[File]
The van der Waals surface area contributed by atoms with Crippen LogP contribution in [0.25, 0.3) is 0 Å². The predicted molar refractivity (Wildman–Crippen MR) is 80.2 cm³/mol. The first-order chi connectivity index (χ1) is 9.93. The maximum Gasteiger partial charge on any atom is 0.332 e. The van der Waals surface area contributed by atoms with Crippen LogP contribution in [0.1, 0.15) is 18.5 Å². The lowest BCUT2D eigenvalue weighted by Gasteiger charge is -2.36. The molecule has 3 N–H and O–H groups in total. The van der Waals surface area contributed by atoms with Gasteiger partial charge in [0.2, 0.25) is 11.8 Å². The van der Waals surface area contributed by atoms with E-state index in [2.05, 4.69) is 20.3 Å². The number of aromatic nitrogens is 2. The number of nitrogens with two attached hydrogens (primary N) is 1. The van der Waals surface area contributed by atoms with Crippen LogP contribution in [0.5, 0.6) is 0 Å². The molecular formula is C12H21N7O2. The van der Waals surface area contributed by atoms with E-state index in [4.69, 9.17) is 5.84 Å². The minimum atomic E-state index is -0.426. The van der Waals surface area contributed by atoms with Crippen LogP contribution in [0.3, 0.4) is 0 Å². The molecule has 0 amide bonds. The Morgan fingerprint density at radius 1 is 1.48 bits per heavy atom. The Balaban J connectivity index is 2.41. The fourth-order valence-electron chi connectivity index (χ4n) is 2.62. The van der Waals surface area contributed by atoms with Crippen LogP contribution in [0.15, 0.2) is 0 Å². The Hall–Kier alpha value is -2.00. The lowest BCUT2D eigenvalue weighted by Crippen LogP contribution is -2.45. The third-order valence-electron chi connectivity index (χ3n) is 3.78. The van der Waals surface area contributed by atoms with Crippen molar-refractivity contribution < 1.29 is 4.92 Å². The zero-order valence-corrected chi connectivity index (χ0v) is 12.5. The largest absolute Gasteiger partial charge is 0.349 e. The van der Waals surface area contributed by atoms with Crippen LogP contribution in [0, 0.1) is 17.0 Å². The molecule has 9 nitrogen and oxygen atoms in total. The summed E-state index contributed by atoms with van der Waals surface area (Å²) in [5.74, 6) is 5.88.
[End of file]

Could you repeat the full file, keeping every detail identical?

The van der Waals surface area contributed by atoms with Crippen LogP contribution in [0.25, 0.3) is 0 Å². The predicted molar refractivity (Wildman–Crippen MR) is 80.2 cm³/mol. The first-order chi connectivity index (χ1) is 9.93. The maximum Gasteiger partial charge on any atom is 0.332 e. The van der Waals surface area contributed by atoms with Crippen LogP contribution in [0.1, 0.15) is 18.5 Å². The lowest BCUT2D eigenvalue weighted by Gasteiger charge is -2.36. The molecule has 3 N–H and O–H groups in total. The van der Waals surface area contributed by atoms with Gasteiger partial charge in [0.2, 0.25) is 11.8 Å². The van der Waals surface area contributed by atoms with E-state index in [2.05, 4.69) is 20.3 Å². The number of aromatic nitrogens is 2. The number of nitrogens with two attached hydrogens (primary N) is 1. The van der Waals surface area contributed by atoms with Crippen LogP contribution in [0.5, 0.6) is 0 Å². The molecular formula is C12H21N7O2. The van der Waals surface area contributed by atoms with E-state index in [4.69, 9.17) is 5.84 Å². The minimum atomic E-state index is -0.426. The van der Waals surface area contributed by atoms with Crippen LogP contribution in [0.3, 0.4) is 0 Å². The molecule has 0 amide bonds. The Morgan fingerprint density at radius 1 is 1.48 bits per heavy atom. The Balaban J connectivity index is 2.41. The fourth-order valence-electron chi connectivity index (χ4n) is 2.62. The van der Waals surface area contributed by atoms with Crippen LogP contribution in [0.15, 0.2) is 0 Å². The Hall–Kier alpha value is -2.00. The lowest BCUT2D eigenvalue weighted by Crippen LogP contribution is -2.45. The third-order valence-electron chi connectivity index (χ3n) is 3.78. The van der Waals surface area contributed by atoms with Crippen molar-refractivity contribution < 1.29 is 4.92 Å². The zero-order valence-corrected chi connectivity index (χ0v) is 12.5. The largest absolute Gasteiger partial charge is 0.349 e. The van der Waals surface area contributed by atoms with Crippen LogP contribution in [0, 0.1) is 17.0 Å². The molecule has 9 nitrogen and oxygen atoms in total. The summed E-state index contributed by atoms with van der Waals surface area (Å²) in [5.74, 6) is 5.88.